2. Your debt: lenders want to see that you’re not over-extending yourself even if you technicallycould. They want you to be pre-qualified for a large amount of debt, but not actually use it. Credit cards are a perfect example. If you have a $10,000 credit limit, but only have a $500 balance, it indicates self-control.
  3. The age of your credit history: the longer your accounts are open, the more evidence is available to prove that you consistently pay on time year-in and year-out. So it might be tempting to close your credit card accounts as you pay off the cards, but that would actually hurt your credit score.
  4. Types of debt: is most of your debt student loans? Or credit cards? These are treated differently. Student loans are considered “good debt”. They represent a financial investment in your future earning power. Large credit card debt is seen as frivolous and irresponsible.
  5. Credit inquiries: too many credit inquiries (companies running credit checks at your request) during a one-year period is a red flag, and it slightly reduces your credit score. The logic is that you’re trying to accumulate multiple loans which could over-extend your ability to repay them all. This is one of the reasons you don’t want to apply for credit cards or other loans while you’re trying to secure financing for a mortgage.

While some lenders are willing to work with less-than-stellar credit on a home loan for your primary residence, lenders all have higher standards when it comes to investment properties.

As mentioned in the beginning, lenders are reasonably sure borrowers will do everything they can to save their family home from foreclosure. They are less certain borrowers will go to great lengths to avoid foreclosure on an investment property.

While standards vary by lender, you should have at least a 720 credit score to seriously consider getting a loan on an investment property.

And if you’re credit isn’t great, remember that even if you can find a lender willing to give you a loan, the interest rate will be higher than it would be if you had great credit. That higher interest rate might make the investment less appealing.

3. Do I Have Enough Liquid Savings?

In addition to your income and credit, you’ll need to have enough cash available to purchase an investment property.

There are several low-down-payment loans available to people buying a primary residence. That is not the case with investment properties.

Again, it’s simply riskier for a lender to loan money to an investor than to a normal home buyer. Mortgage insurance (which allows buyers to put less than 20% down on their primary residence) doesn’t apply to investment properties. So you need to have enough money available to put at least 20% down. And 25% down may get you a better interest rate.

For those who are completely new to real estate transactions: “20% down” means you pay 20% of the purchase price upfront and take a loan for the remaining 80%. So on a $200,000 house, you would need to pay $40,000 out of your checking/savings to close the deal.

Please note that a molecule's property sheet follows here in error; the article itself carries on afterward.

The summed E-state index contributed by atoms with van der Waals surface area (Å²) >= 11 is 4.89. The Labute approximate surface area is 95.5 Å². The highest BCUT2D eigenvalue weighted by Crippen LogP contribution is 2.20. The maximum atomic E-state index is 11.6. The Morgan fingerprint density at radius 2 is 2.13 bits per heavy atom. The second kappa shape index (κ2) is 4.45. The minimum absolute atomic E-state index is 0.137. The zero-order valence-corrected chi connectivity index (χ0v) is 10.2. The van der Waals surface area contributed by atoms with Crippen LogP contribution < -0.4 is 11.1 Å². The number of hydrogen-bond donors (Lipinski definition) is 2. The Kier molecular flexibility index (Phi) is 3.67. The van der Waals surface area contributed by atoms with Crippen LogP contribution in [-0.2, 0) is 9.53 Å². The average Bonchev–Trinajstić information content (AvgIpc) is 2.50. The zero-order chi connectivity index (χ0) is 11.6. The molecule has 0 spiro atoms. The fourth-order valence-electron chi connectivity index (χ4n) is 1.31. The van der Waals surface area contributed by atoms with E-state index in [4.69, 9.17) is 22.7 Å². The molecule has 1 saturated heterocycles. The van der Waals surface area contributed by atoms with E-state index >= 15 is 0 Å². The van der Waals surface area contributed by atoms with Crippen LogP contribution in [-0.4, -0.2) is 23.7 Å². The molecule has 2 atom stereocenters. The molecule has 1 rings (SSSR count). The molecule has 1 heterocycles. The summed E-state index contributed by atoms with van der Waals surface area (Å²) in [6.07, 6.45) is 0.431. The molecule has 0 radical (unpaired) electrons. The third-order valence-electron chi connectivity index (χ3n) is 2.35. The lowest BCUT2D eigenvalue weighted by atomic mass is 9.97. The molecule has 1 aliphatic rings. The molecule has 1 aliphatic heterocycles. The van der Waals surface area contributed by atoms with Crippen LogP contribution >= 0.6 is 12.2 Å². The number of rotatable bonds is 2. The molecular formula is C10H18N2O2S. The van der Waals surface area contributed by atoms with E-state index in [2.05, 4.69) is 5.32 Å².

And the down payment is just the beginning.

You need to pay closing costs for things like appraisals, inspections, taxes, insurance, title searches, and loan origination fees. Expect to pay somewhere between 2-5% of the purchase price in closing costs.

Then there are upfront repairs, renovations, and holding costs until tenants move in.

Most homes need some cosmetic updating to ready them for the rental market. You may need to repaint, update fixtures (lights, faucets, and doorknobs), and install new flooring. Or you may need a full to-the-studs renovation (but maybe save those for the experienced investors!). You’ll most likely have at least a few weeks before your new tenant can move in and start paying rent. So you’ll need to cover the mortgage, taxes, and insurance during that unoccupied time.

Lastly, you need to have liquid funds available for surprises. There is a lot that can go wrong at an investment property without warning: plumbing, electrical, HVAC…The property owner needs to be financially prepared to handle the unexpected.

If you’re looking at this list of upfront costs, thinking there’s no way; why would anyone even buy an investment property? Keep something in mind: this is why real estate investors earn great returns and make solid passive income. They are willing to put in the work and the money upfront to reap benefits for decades to come!

4. Am I Financially Stable?

The final piece of the puzzle is financial stability.

If you’ve been able to answer “yes” to the first 3 questions, you now need to honestly evaluate your situation for any indication that any of those answers could change in the near future.

Is your income stable? How long have you been in your current line of work? What are the chances you could lose that income in the next year or two?

Is your credit stable? Are you protecting yourself against identity theft or credit fraud? Is there anything on the horizon that could dramatically impact your credit score?

Are your liquid savings stable? Do you have any large expenses coming up that will seriously reduce your savings? Do you have a separate emergency savings fund so your investment property savings won’t be depleted because of an unexpected expense?

The bottom line is that investment property is an investment. You need to be financially prepared to be a successful investor. Real estate is a fantastic investment over time, but it’s only available to those willing to put in the upfront work and upfront funding.

We hope you found these financial tips for buying your first investment property helpful!

When you’re ready to start your search, please contact South Florida Pro Realty. We love helping investors acquire their new assets and would be honored to work with you!